January 6, 2020
How do we define marriage?
Surprisingly, “marriage” is difficult to define since marriage has been an ever-evolving concept throughout history and across cultures.
Marriage was not always a sacred union between one man and one woman. Nor has marriage always been the purview of religious institutions either.
At various times throughout history, marriage has been a union between: one man and several women, one woman and several men, two men (recognized by law in ancient Rome), two siblings, two children, the unborn, a living woman and a dead man.
Regardless of its configuration, one historically constant defining feature of marriage is that it served a practical, pragmatic, social purpose - it was an economic enterprise created so that men would know who their children were and to whom their cattle would go when they died. Marriage was a highly effective tool for wealth management and social order.
The involvement of the church has been traced back to the 5th century when marriages were declared by church courts to be a holy union. Then in 1215, Pope Innocent III declared marriage one of the church’s seven sacraments, and he forbade divorce. Divorce remained illegal in Europe until Henry VIII in the 16th century, and for much longer in Catholic countries.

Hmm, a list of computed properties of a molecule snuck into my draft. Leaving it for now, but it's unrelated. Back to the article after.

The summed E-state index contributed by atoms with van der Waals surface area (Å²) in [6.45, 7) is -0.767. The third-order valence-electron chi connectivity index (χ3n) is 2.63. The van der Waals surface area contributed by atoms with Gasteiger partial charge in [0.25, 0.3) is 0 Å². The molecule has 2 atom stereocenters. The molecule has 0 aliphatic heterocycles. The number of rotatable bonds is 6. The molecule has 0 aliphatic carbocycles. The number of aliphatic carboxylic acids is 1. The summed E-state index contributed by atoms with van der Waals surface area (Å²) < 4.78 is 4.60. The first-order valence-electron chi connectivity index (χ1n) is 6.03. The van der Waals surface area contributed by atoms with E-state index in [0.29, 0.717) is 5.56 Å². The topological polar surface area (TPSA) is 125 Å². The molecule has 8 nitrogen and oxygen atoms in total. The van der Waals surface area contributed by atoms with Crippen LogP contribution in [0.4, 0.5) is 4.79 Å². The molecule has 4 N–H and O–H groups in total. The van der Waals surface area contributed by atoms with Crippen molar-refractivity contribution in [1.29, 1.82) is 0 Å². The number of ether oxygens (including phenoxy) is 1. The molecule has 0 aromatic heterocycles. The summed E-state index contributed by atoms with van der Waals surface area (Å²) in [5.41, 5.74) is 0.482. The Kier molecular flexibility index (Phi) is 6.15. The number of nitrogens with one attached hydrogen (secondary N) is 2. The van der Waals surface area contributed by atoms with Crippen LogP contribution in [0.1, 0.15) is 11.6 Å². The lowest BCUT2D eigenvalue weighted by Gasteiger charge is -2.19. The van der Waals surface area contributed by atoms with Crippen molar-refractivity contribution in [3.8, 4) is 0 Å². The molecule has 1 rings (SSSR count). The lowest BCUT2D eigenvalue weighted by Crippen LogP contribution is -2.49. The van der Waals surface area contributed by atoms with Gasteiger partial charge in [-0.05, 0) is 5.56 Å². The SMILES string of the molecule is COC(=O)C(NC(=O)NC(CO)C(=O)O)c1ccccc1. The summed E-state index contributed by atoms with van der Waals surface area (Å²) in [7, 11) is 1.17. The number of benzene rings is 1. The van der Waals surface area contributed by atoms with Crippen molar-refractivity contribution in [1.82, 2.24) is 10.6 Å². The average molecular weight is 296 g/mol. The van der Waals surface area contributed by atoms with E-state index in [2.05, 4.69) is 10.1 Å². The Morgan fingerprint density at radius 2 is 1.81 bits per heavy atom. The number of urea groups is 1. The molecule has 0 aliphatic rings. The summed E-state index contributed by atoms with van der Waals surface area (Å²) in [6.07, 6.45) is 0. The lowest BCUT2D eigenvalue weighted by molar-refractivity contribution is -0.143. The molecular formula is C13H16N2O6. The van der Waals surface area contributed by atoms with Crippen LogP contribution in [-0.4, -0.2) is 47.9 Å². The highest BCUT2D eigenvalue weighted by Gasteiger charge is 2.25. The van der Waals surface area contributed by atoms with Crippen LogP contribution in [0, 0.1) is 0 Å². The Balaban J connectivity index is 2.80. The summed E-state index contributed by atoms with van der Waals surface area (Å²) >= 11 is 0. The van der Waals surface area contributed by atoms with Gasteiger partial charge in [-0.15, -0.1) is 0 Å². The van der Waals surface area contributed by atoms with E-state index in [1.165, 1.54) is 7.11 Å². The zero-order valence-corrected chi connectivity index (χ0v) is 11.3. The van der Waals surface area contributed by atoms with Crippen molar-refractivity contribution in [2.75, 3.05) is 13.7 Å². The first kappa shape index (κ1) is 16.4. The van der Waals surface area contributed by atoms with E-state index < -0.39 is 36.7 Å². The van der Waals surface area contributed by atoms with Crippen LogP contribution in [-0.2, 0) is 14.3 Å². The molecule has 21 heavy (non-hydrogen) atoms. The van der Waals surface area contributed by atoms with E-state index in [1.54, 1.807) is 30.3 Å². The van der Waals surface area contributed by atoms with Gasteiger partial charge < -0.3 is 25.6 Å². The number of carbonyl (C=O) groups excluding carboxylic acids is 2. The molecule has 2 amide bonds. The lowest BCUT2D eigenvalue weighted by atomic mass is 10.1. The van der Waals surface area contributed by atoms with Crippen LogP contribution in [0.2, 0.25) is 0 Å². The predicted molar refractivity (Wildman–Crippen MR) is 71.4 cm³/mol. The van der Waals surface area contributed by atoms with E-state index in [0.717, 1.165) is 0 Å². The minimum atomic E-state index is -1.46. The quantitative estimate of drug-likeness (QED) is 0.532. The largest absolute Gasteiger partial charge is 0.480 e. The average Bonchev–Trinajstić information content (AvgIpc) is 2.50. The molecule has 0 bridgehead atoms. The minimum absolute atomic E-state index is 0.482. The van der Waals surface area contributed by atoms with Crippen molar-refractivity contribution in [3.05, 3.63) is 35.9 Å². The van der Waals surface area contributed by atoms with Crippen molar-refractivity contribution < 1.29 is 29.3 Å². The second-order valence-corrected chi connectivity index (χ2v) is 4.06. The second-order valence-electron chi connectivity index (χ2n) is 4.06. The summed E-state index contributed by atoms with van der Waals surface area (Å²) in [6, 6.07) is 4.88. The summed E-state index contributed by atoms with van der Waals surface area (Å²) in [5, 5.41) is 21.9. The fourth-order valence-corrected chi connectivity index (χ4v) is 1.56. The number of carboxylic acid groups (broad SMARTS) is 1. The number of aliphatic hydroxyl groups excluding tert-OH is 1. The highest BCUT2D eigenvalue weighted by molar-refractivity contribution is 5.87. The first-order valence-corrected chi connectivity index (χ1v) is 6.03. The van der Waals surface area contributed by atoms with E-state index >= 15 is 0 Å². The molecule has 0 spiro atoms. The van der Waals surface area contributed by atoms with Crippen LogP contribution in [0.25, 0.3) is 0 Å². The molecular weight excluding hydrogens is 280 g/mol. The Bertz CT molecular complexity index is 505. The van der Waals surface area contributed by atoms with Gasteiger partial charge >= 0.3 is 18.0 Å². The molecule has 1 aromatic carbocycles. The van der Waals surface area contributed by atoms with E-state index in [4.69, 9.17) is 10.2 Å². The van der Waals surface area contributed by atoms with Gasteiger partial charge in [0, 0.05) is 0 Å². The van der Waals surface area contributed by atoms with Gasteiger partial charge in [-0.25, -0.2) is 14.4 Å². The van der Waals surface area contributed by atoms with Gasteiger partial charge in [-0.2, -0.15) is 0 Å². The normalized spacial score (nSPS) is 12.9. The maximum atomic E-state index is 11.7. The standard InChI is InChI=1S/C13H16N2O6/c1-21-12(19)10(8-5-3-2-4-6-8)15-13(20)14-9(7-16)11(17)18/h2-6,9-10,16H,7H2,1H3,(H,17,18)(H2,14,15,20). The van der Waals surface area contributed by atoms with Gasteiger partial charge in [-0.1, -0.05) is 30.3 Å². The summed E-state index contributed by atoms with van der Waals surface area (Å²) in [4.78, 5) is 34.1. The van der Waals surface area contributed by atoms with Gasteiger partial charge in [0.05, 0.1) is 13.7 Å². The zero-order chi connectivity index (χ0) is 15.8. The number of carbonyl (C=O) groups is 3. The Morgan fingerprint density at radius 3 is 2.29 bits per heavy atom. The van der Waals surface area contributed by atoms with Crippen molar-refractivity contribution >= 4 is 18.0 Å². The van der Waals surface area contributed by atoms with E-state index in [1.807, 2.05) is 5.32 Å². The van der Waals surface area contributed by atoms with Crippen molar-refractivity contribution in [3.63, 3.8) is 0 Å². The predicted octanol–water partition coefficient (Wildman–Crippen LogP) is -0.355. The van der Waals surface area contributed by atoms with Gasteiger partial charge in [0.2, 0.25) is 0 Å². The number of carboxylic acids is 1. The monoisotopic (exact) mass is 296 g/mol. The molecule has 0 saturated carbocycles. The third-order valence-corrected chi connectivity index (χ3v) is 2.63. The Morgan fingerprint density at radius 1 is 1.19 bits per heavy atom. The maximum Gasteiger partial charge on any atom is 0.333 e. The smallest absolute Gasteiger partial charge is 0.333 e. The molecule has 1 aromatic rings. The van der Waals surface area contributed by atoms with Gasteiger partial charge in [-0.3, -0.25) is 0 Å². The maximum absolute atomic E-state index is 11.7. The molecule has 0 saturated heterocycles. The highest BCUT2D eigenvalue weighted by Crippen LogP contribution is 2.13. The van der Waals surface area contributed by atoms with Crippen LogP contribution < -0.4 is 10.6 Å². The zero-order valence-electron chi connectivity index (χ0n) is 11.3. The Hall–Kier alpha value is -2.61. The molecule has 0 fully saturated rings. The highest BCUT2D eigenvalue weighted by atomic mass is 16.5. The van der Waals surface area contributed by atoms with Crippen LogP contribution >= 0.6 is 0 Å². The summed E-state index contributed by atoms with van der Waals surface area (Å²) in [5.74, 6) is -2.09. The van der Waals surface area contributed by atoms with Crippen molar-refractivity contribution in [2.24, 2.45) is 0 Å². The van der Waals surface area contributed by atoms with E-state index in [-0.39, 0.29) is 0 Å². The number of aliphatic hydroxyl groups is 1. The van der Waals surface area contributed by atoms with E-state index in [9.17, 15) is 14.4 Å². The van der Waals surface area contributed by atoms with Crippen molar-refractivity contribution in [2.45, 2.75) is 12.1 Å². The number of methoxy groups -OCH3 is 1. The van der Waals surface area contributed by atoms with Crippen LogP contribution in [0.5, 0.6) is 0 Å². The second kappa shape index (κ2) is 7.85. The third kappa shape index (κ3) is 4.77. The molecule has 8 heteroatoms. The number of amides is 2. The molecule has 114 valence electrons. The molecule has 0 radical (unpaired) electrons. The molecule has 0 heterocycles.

An additional powerful method of controlling wealth came through the laws that forbade married women from owning property and making contracting in their own name.
It wasn’t until 1975 that women could open a bank account or apply for credit in their own name.
In the 18th century, society began to embrace the philosophical concept of the pursuit of happiness, from which then flowed the concept of “marrying for love”, rather than for wealth or family alliances. Hand in hand with marrying for romance came an increasing demand to end unhappy marriages, so divorce became more commonplace.
In many ways, marriage has remained a social construct and has also evolved into relationships where each partner's choice is to stay in, leave, or work on. Hence the need for more counsellors and mediators to assist couples who wish to bring more consciousness to their lives.